Bô: Kûkan & Distance

Distance is power

Bô jutsu is one of the key to enter the kûkan as it gives access to distance. Too often in training we  are trapped by the form (waza) and do not dwell enough into the feeling (kankaku). When sensei introduced us to the “cycle of weapons” in 1993, many bujinkan members were surprised as jutsu did not seem to be “ninja” enough to them.

But bô jutsu was only an excuse to excel. Bujinkan is footwork. When we train the , the technique traps our brain and our movements follow a “1, 2, 3” sequence. After repeating those forms long enough, something fresh comes out of them. Through mechanical repetition the brain frees itself and a natural movement is created only because footwork adds itself to a new understanding of distance.

In one of the bujinkan schools, it says: “ahead lies paradise” meaning that in a fight you get protected by entering the distance to the opponent. By accepting the encounter, you actually enable yourself to be safe and free in your actions. This knowledge of how to distance yourself correctly is the first thing you learn with the use of  long weapons. This freedom has created a kûkan of which you were not aware of before. Through the study of bô jutsu you are now able to enter this kûkan and bring your taijutsu up to a new dimension.

Weapons are our best teachers. We move our bodies and we now learn to do it with an artifical extension offering new possibilities.

Bô jutsu is not “ninja“? maybe not, but our skills improve a lot through this type of study. We understand now distance and angles in a wider sense and can play freely with a new created space.

Maybe this is why divinities are often represented with a long staff. 🙂

Author: kumablog

I share here on a regular basis my thoughts about the Bujinkan martial arts, training in Japan and all over the world, and

3 thoughts on “Bô: Kûkan & Distance”

  1. I love Bo. I appreciate your comments on it. I like the idea of distancing oneself correctly to create a kukan and I have felt this. I have practiced the kata/forms many many times, still need lots and lots more. Thank you for your insights, it helps me train with feeling, even within the kata.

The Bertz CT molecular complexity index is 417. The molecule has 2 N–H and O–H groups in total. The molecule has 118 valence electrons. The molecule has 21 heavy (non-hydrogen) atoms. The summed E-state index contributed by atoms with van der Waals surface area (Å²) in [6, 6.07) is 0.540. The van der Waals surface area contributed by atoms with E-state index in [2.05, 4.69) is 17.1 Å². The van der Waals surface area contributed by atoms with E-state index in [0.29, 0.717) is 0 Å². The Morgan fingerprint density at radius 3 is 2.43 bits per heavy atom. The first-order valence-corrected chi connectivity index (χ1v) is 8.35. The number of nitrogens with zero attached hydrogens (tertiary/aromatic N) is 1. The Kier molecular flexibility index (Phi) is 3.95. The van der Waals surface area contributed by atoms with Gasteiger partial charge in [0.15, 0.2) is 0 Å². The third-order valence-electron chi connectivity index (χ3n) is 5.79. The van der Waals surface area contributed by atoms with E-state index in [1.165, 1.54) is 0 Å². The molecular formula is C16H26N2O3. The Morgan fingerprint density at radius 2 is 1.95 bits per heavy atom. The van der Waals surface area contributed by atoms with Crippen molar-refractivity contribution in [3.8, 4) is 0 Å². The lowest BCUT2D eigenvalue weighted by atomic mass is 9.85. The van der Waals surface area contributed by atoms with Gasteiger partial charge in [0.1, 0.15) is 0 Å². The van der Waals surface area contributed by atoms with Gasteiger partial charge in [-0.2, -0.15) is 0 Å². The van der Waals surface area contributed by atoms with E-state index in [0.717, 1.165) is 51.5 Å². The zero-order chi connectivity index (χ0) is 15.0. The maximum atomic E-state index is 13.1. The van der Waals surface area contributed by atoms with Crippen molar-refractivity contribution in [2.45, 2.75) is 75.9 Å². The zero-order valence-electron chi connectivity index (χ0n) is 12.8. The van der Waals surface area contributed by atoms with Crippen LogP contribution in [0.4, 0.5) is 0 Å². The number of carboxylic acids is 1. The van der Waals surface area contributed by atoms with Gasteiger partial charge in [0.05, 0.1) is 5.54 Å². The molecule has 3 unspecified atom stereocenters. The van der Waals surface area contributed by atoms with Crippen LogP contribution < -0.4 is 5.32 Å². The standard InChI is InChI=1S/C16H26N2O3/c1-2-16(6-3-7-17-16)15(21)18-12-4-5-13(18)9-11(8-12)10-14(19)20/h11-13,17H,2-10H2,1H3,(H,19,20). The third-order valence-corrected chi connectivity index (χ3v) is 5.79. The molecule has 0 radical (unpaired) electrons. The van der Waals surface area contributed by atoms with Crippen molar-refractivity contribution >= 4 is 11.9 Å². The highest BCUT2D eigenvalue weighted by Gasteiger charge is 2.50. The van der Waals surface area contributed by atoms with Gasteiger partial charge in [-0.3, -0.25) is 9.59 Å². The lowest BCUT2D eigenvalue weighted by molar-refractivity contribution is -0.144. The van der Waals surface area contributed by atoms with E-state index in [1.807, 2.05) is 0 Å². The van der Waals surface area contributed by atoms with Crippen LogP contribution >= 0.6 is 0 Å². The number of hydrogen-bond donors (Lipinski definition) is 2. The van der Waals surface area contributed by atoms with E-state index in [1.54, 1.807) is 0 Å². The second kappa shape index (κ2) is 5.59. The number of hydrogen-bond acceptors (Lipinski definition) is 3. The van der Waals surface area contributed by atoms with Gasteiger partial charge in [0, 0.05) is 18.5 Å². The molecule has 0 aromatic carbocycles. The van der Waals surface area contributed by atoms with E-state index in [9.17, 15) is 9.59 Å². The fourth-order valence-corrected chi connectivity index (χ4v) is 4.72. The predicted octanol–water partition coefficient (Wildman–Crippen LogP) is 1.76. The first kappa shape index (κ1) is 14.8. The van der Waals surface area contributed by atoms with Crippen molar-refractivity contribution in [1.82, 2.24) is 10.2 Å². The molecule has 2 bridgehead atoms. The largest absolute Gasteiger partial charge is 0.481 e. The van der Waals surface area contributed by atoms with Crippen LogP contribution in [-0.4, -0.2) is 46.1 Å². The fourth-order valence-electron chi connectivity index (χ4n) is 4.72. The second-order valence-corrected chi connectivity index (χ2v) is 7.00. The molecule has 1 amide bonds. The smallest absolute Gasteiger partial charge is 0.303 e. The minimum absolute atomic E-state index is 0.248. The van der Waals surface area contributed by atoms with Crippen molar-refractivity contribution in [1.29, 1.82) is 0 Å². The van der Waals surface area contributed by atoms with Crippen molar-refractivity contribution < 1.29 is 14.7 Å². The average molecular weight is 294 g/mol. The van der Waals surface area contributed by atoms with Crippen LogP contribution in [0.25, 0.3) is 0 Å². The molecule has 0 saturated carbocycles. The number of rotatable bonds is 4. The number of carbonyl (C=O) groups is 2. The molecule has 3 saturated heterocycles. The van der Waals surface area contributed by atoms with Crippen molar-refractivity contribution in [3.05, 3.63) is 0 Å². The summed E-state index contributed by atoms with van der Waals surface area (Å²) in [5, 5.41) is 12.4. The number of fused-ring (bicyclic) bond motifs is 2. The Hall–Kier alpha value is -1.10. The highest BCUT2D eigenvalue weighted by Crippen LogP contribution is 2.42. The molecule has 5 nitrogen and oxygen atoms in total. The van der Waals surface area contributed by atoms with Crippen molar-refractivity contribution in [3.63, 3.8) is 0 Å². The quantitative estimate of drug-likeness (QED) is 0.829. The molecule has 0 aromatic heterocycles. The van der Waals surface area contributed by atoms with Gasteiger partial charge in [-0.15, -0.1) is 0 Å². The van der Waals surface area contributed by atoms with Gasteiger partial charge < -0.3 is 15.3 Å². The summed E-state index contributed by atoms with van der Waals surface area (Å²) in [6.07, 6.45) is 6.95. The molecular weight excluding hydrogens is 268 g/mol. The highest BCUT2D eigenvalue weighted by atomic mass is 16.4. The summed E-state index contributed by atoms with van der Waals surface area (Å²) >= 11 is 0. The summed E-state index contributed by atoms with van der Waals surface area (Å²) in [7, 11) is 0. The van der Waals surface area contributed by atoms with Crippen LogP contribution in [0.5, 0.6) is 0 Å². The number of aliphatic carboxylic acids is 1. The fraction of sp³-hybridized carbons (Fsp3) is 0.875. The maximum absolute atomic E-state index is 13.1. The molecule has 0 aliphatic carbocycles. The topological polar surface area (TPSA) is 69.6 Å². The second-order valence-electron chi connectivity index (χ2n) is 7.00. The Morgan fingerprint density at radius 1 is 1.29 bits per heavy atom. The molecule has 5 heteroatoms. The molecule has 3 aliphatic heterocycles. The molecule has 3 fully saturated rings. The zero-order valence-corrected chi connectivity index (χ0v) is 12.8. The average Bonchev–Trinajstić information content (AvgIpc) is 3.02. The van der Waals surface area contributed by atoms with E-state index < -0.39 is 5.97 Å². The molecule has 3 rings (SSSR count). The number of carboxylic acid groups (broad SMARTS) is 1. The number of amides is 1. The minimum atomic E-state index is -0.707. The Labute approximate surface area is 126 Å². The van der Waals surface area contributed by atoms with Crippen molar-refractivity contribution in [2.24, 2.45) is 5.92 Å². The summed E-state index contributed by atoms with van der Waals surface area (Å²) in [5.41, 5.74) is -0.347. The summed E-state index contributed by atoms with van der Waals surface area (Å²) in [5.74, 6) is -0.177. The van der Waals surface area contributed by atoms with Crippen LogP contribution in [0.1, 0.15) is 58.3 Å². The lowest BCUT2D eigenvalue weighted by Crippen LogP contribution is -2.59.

2. Hi Arnaud!
    Thanks a lot for sharing. And its a funny fact that you just posted something about distance and bo. In fact, i was training this recently, to study the distance and the natural movements of bo.
    I noticed a few mistakes in my practice, and this helped my understanding a lot, as usual =)
    Thank you.
    Greetings from Brazil, hope to have another opportunity to train with you soon.


  3. Just want to say what a great blog you got here!
    I’ve been around for quite a lot of time, but finally decided to show my appreciation of your work!

    Thumbs up, and keep it going!



Leave a Reply

Fill in your details below or click an icon to log in:

WordPress.com Logo

You are commenting using your WordPress.com account. Log Out /  Change )

Facebook photo

You are commenting using your Facebook account. Log Out /  Change )

Connecting to %s

This site uses Akismet to reduce spam. Learn how your comment data is processed.

%d bloggers like this: